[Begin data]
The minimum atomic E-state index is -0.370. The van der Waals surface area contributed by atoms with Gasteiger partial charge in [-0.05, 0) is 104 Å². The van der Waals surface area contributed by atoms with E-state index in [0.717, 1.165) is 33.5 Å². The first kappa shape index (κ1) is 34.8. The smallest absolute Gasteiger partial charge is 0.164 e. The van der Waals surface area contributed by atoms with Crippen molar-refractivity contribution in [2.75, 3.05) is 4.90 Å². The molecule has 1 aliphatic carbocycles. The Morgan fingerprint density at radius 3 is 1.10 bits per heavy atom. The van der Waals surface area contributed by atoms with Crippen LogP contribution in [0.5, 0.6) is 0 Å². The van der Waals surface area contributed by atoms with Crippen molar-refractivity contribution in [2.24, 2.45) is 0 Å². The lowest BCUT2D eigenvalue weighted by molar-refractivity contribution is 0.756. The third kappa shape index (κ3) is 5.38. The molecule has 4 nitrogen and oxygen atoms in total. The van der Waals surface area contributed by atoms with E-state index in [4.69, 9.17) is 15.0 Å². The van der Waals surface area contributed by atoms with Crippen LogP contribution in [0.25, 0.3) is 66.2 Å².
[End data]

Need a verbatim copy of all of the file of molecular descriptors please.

The minimum atomic E-state index is -0.370. The van der Waals surface area contributed by atoms with Gasteiger partial charge in [-0.05, 0) is 104 Å². The van der Waals surface area contributed by atoms with E-state index in [0.717, 1.165) is 33.5 Å². The first kappa shape index (κ1) is 34.8. The smallest absolute Gasteiger partial charge is 0.164 e. The van der Waals surface area contributed by atoms with Crippen molar-refractivity contribution in [2.75, 3.05) is 4.90 Å². The molecule has 1 aliphatic carbocycles. The Morgan fingerprint density at radius 3 is 1.10 bits per heavy atom. The van der Waals surface area contributed by atoms with Crippen LogP contribution in [0.5, 0.6) is 0 Å². The van der Waals surface area contributed by atoms with Crippen molar-refractivity contribution in [2.24, 2.45) is 0 Å². The lowest BCUT2D eigenvalue weighted by molar-refractivity contribution is 0.756. The third kappa shape index (κ3) is 5.38. The molecule has 4 nitrogen and oxygen atoms in total. The van der Waals surface area contributed by atoms with E-state index in [4.69, 9.17) is 15.0 Å². The van der Waals surface area contributed by atoms with Crippen LogP contribution in [0.25, 0.3) is 66.2 Å².